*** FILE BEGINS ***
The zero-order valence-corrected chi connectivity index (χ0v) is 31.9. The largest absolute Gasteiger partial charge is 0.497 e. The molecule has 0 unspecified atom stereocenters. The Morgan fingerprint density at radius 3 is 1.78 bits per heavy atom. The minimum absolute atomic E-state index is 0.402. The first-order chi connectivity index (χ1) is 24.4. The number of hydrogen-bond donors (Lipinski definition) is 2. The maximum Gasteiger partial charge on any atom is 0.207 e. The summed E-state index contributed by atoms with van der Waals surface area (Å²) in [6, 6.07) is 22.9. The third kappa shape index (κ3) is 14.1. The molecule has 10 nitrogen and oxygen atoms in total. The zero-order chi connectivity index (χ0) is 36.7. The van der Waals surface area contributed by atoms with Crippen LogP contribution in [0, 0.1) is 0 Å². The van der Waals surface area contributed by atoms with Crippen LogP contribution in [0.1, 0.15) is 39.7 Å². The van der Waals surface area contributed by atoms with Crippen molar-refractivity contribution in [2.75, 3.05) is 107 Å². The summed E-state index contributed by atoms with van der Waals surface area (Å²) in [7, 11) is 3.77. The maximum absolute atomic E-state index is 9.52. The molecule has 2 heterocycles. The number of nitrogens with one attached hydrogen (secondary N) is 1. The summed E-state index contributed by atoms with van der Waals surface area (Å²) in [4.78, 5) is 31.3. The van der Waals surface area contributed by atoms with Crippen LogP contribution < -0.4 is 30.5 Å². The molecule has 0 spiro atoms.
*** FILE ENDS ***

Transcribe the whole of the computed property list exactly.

The zero-order valence-corrected chi connectivity index (χ0v) is 31.9. The largest absolute Gasteiger partial charge is 0.497 e. The molecule has 0 unspecified atom stereocenters. The Morgan fingerprint density at radius 3 is 1.78 bits per heavy atom. The minimum absolute atomic E-state index is 0.402. The first-order chi connectivity index (χ1) is 24.4. The number of hydrogen-bond donors (Lipinski definition) is 2. The maximum Gasteiger partial charge on any atom is 0.207 e. The summed E-state index contributed by atoms with van der Waals surface area (Å²) in [6, 6.07) is 22.9. The third kappa shape index (κ3) is 14.1. The molecule has 10 nitrogen and oxygen atoms in total. The zero-order chi connectivity index (χ0) is 36.7. The van der Waals surface area contributed by atoms with Crippen LogP contribution in [0, 0.1) is 0 Å². The van der Waals surface area contributed by atoms with Crippen LogP contribution in [0.1, 0.15) is 39.7 Å². The van der Waals surface area contributed by atoms with Crippen molar-refractivity contribution in [2.75, 3.05) is 107 Å². The summed E-state index contributed by atoms with van der Waals surface area (Å²) in [7, 11) is 3.77. The maximum absolute atomic E-state index is 9.52. The molecule has 2 heterocycles. The number of nitrogens with one attached hydrogen (secondary N) is 1. The summed E-state index contributed by atoms with van der Waals surface area (Å²) in [4.78, 5) is 31.3. The van der Waals surface area contributed by atoms with Crippen LogP contribution < -0.4 is 30.5 Å². The molecule has 0 spiro atoms.